The effect noticed in some substances of giving out the visible light when they are rubbed or scratched (Triboluminescence) or when they are irradiated with invisible electromagnetic radiations (Fluorescence, Phosphorescence or Thermoluminescence).
|Fluorescence||Produced by exposure to invisible radiations, such as ultra-violet light or x-rays.|
|Phosphorescence||The afterglow of fluorescence when the stimulating radiations have been shut off.|
|Thermoluminescence||A secondary light generated by certain substances when heated with invisible infrared rays.|
|Triboluminescence||The phenomenon exhibited by certain minerals when they are rubbed or scratched of exhibiting luminosity.|
|Cathodoluminescence||Fluorescent effect displayed by some materials when they are bombarded with a beam of electrons|
|Electroluminescence||A Form of luminescence produced by passing an electric current through them. Natural blue diamonds can be separated from artificially colored blue diamonds using this technique since the former are semi-conductors while the latter are not.|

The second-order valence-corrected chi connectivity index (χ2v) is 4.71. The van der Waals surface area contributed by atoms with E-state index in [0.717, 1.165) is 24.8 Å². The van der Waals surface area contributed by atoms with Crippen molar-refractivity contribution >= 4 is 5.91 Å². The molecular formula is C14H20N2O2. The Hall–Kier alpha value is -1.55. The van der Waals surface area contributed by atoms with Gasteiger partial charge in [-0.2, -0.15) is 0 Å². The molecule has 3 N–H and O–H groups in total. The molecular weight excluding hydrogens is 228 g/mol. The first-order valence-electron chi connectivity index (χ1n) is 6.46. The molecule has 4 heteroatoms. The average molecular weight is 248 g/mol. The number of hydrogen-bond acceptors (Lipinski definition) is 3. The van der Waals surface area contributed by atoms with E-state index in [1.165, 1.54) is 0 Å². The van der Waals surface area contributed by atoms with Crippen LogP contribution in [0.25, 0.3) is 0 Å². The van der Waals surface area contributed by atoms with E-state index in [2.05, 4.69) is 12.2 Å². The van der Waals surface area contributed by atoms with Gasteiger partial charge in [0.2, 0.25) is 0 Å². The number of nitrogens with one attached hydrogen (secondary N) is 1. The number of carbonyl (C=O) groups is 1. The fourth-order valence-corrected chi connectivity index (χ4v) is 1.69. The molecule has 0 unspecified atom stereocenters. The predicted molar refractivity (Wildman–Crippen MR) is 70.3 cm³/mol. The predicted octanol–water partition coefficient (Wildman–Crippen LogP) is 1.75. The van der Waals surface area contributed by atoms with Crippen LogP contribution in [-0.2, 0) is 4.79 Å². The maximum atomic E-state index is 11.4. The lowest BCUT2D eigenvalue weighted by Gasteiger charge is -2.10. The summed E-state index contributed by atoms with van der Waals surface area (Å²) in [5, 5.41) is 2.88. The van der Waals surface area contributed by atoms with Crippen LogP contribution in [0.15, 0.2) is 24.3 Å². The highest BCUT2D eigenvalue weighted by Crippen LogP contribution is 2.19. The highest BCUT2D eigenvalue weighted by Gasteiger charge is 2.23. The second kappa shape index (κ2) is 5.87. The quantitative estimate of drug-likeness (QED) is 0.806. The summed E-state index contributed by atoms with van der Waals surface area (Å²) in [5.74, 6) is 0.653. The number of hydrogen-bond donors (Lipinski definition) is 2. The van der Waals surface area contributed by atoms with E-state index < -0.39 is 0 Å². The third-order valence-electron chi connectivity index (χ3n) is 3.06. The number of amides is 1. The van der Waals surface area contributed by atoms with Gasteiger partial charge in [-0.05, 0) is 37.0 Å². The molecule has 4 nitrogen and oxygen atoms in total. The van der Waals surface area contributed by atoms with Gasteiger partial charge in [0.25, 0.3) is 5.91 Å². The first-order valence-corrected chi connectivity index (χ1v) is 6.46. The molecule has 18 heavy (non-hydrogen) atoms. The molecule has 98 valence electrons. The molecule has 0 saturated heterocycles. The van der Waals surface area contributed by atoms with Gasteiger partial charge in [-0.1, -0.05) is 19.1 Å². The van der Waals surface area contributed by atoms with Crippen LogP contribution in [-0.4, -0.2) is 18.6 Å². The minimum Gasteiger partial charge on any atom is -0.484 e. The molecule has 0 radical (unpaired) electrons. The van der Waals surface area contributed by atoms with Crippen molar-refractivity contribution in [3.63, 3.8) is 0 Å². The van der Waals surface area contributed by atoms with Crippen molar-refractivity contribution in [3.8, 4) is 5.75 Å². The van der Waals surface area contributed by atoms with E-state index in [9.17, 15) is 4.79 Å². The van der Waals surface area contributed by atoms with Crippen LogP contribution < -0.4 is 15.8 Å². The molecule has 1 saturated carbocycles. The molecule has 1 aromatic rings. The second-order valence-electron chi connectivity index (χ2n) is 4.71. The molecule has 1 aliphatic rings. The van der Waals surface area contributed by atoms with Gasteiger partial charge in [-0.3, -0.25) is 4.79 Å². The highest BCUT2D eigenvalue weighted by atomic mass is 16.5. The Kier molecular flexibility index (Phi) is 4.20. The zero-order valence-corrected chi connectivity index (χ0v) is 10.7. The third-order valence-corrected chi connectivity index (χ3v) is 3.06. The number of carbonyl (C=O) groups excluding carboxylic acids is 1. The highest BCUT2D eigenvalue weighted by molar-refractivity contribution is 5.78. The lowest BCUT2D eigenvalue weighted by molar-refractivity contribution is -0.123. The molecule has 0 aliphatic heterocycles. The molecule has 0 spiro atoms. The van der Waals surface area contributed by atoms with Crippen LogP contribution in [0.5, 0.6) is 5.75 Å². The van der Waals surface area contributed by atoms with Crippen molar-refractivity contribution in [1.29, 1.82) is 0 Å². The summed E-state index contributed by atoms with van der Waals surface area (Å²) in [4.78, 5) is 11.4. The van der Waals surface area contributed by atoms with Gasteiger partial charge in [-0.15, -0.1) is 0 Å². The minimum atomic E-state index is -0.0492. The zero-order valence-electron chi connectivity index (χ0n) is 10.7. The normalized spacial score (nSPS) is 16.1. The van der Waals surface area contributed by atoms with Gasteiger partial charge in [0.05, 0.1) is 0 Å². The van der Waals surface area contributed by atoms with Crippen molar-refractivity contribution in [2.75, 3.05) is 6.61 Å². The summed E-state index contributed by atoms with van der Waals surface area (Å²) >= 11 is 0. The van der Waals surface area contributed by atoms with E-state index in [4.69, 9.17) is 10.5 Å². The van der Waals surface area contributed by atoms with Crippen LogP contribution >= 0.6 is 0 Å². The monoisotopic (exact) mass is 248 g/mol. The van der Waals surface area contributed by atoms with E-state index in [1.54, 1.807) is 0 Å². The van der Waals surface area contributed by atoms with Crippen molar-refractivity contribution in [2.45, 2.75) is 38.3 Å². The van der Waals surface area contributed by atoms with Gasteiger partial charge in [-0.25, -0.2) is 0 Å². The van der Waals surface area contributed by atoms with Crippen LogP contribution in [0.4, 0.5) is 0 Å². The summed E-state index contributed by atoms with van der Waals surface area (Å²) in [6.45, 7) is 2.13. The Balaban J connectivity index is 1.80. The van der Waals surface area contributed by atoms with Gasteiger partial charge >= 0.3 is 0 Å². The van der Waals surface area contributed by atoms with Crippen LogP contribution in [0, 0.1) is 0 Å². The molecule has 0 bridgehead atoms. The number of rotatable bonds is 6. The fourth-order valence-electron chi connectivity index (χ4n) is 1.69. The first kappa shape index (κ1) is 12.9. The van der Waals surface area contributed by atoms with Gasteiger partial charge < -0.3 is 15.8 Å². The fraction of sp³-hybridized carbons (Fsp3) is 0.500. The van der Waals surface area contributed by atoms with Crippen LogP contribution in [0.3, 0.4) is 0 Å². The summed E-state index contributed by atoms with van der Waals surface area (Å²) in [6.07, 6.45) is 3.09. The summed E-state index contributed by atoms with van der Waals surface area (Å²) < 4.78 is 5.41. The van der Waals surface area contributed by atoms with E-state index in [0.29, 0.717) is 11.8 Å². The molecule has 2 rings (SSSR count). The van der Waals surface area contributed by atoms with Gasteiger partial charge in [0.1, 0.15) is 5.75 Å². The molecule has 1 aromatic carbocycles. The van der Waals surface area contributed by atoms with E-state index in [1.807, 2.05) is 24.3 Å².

Two methods used in Gemology to produce luminescence are:
- Ultraviolet Light
The invisible rays, in the wavelength beyond the visible violet, having a range of between 100 and 380 nanometers.
|Longwave||380 to 300 nanometers|
|Shortwave||300 to 200 nanometers|
|Paste (Glass)||Inert||Bright pale blue or green|
|Natural Blue Sapphire||Inert (due to Iron)||Inert|
|Synthetic Blue Sapphire||Inert||Greenish-blue due to Titanium|
|Natural Blue Spinel||Inert||Inert|
|Synthetic Blue Spinel||Red (due to cobalt)||Bluish-white|
|Cubic Zirconia||Mustard yellow||Less pronounced|
|Natural Purple Sapphire||Inert||Inert|
|Synthetic Purple Sapphire||Red||Bluish-white|
|Synthetic Ruby||More intense red||More intense red|
|Natural Emerald||Green to Red||Inert|
|Synthetic Emerald||Strong red glow||Strong red|
|Diamond||Sky-blue, blue, green to yellow. Stones that fluoresce blue have a yellow afterglow||less pronounced|
Electromagnetic radiations of extremely short wavelengths falling between the ultra-violet and gamma rays of the electromagnetic spectrum. Effects seen under X-rays are less variable than those under U.V light and are therefore considered more conclusive.
- Used in the separation of Diamonds from its host rock. All diamonds fluoresce a chalky-blue when exposed to X-Rays.
- Used to distinguish Natural from Cultured Pearls.
- Used to separate awkward Synthetic Rubies from Natural Rubies. Most Synthetic Rubies phosphoresce under X-Rays while Naturals do not.